A common libertarian and conservative response to questions about how beneficiaries of government programs will carry on after the removal of their subsidies is that charity should take care of them. This answer is often overly glib, even when combined with the observation that a lower burden of taxation might foster more giving (charity is already tax-deductible after all). Charity will always be insufficient to meet basic human needs, and in the absence of government programs, some people will fall through the cracks. (In the presence of government programs, some people will fall through the cracks.)
This aspect of charity is a feature, not a bug. Charity suffers from the same problem that government welfare programs do: the Samaritan’s Dilemma, as economists call it. The more you help those in need, the more need there will be, because people’s behaviors will change as they come to expect assistance. To the extent that libertarians and conservatives oppose welfare programs because of “dependency” issues, they must also oppose charity for the same reason. Of course, charity is superior to government programs in at least two respects: lower administrative expenditures and, more importantly, greater respect for the moral autonomy of the donor. To the extent that we can reduce extreme human deprivation, many of us will think it worthwhile to do so even if it somewhat reduces the productive efforts of those less deprived, whether through charity or through government assistance. Nevertheless, it is possible for charity to be excessive.
To see the point, consider the argument I made that libertarianism does not preclude mandatory health insurance for children. One response I got here and on Facebook was that such a mandate is unnecessary because charity should be there to cover the health care expenses of children that parents cannot afford. Therefore, parents should be under no obligation, moral or legal, to buy health insurance for their children.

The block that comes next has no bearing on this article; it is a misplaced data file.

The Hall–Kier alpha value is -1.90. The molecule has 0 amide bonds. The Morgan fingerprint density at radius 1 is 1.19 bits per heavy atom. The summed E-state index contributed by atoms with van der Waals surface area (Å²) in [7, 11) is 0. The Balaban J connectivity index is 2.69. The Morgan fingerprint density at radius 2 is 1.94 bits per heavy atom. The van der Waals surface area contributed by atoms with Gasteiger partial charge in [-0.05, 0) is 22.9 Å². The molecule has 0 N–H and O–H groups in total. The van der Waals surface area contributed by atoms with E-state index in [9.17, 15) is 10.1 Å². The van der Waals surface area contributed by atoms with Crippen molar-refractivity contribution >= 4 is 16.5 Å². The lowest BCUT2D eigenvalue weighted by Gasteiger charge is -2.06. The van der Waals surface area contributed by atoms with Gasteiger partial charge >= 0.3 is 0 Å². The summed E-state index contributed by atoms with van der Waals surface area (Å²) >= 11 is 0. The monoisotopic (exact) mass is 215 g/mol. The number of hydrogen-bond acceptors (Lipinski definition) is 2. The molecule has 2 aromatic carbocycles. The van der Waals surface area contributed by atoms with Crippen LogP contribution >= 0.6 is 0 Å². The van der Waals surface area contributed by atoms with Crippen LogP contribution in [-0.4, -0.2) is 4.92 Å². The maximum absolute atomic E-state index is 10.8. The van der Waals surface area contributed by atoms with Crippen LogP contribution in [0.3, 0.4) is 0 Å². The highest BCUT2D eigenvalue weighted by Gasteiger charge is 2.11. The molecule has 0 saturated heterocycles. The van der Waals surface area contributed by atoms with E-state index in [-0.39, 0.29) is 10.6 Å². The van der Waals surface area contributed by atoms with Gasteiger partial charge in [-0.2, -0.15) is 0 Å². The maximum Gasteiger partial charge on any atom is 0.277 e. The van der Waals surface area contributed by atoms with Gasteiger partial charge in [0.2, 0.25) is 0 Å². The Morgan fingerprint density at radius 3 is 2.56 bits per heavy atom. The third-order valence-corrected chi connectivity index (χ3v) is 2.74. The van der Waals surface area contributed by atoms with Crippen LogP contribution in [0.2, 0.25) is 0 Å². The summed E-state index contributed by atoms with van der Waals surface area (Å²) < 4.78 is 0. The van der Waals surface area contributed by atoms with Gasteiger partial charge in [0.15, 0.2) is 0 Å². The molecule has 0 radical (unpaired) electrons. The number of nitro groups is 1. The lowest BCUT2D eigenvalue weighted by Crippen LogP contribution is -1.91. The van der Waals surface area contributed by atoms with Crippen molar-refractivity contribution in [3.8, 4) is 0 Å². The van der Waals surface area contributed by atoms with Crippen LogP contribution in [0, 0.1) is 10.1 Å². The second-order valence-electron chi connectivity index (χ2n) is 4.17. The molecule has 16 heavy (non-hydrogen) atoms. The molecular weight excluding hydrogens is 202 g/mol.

But consider what would happen if parents knew that charity would cover whatever they could not afford. Fewer and fewer parents would actually purchase health insurance for their children. Those responsible parents who would rather buy health insurance for their children than rely on charity would be embittered by the prospect of irresponsible parents’ successfully mooching off charity. Incredible pressure would soon develop for parents to stop taking care of their own family and let society do it. The “need” for charity would balloon to the point that those truly deserving might not be able to get help after all.
Thus, if we believe that it is irresponsible for parents not to buy insurance to cover the remote but nonzero probability of their children’s incurring health care expenses that they cannot afford, we should be wary of any charity or government programs designed to subsidize children’s health care in general (as opposed to targeted, ad hoc assistance in cases of the most extreme need). Instead, we should put moral and, possibly, legal pressure on parents to fulfill their responsibilities, and possibly help them with the costs of insurance (rather than care).